It is not often that music—even some of the finest on record, like a highly imaginative novel—evokes powerful visuals, but when it does the result can be utterly enchanting.
The magic of music is what makes Our Thing , this record by guitarist Roni Ben-Hur, bassist Santi Debriano and percussion colourist Duduka Da Fonseca truly special. In fact so masterful are the impressions of the music’s imagery that as it is played by these three fine musicians, if begins to develop like a constantly evolving mural that gushes in the never-ending flow of its wet paint: the notes that make up the lines, which make up each song. What is even more amazing is that the three painterly artists are at work, as if on the same mural, at the same time, with deft strokes of fingers and brushes, and as if each is in the zone of his own. No one owns the melody; each one takes it at a given time and makes it his own. Thus a story line is developed from each one’s singular perspective. The guitarist’s one is daring, almost as if he is risking his life for each note. The bassist brings the unique sense of gravitas, plucking and rumbling as if he were a sort of Father Time. And the percussionist, observing everything agape with the immensity of it all puts tones and textures with elementally beautiful strokes of his own. All of this enriches the music with an approach that is informed by a sublime sense of colour, shade and tone texture.
This is the other aspect of the music: the manner in which each musician infuses the beautiful melodies with gorgeous tapestries of harmony. To have an idea of the expertise of expressing each note, or series of notes in their resident colours requires great ingenuity. Each of the players has a surfeit of great technique, combined with sensitivity of expression and dynamic to bring gorgeous harmonies and colour to the music of Our Thing. The towering stutter of “Green Chimneys” is a classic opening. Ben-Hur comes in cascading with round, sparkling notes that resonate as they fly in the characteristic jagged lined that Thelonious Monk, the song’s creator had intended then to do so. Debriano plays in thick lines as if he were using a broad brush to underscore or highlight the quirkiness of the music’s narrative. And Duduka Da Fonseca creates the fine lines that race through the melody, with breathtaking gusts of rhythm, played with such command of the drums and their tonality that he raises the level of the music almost single-handedly.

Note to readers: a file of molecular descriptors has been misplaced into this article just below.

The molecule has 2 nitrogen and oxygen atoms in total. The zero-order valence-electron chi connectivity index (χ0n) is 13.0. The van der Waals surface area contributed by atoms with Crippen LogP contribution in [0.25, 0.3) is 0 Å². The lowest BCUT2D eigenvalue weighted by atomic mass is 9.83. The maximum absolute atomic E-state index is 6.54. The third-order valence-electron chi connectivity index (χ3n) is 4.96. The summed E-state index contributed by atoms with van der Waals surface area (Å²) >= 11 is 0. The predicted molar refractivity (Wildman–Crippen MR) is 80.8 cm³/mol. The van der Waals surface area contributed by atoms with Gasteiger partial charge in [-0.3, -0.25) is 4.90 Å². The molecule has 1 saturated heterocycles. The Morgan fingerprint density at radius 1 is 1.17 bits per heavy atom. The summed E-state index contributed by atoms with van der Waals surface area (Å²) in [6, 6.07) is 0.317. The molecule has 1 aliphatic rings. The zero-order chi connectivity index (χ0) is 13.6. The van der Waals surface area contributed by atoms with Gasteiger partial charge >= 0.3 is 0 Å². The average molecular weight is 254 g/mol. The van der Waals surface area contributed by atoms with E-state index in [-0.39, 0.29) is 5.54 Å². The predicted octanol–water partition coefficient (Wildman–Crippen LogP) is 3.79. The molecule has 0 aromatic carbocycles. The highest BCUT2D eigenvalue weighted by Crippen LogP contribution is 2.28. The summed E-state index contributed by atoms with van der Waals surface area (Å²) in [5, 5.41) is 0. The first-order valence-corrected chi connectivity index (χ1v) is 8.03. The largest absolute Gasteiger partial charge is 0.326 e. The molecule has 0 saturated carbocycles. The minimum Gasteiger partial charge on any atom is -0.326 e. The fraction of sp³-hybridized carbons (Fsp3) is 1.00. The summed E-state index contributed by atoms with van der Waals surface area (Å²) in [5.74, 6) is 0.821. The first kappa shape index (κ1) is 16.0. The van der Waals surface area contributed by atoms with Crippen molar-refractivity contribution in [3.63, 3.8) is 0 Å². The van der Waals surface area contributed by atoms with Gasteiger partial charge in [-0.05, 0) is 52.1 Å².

Elsewhere the musicians swap roles. The bass-line may be taken over by Da Fonseca, who provides space for the mighty Santi Debriano to create moving harmonies as he bows his way through achingly beautiful passages, con arco. Even when plucking the guts of his bass, pizzicato, Debriano can be most expressive. His playing on “Fotografia” is sensational and could easily be described as the highlight of his performance on the record. Roni Ben-Hur has a pianist’s touch, which is remarkable for someone playing an instrument that must be plucked or strummed. His advanced technique developed, no doubt, from the deep study and appreciation of the majors from Charlie Christian to Jim Hall. His lines are long and take flight like frighten gazelles that leap and bound with utter grace even as they sense that death is near. This is the sense which Ben-Hur plays each note; as if it will be infused with his last breath.
There is not a bad performance on the album and for album of such considerable length, it is absolutely enthralling. Such is the constantly evolving nature of the music, driven by the musician’s ability to improvise, that the element of surprise lurks at every turn. Debriano’s monumental solo on “Isabella” as well as Roni Ben-Hur’s caressing of the lovingly created portrait by Duduka Da Fonseca. This a remarkable album form all these points of view as well as for the fact that it is a joy to participate in as a listener.
Tracks: Green Chimneys; Milonga For Mami; Our Thing; Fotografia; Afroscopic; Anna’s Dance; Isabella; Earl’s Key; Suave; Ela é Carioca; Let’s Face The Music And Dance.
Personnel: Roni Ben-Hur: guitar; Santi Debriano: bass; Duduka Da Fonseca: drums and percussion.
Roni Ben-Hur – Official Website: www.ronibenhur.com
Label: Motema Music
Release date: August 2012
Reviewed by: Raul da Gama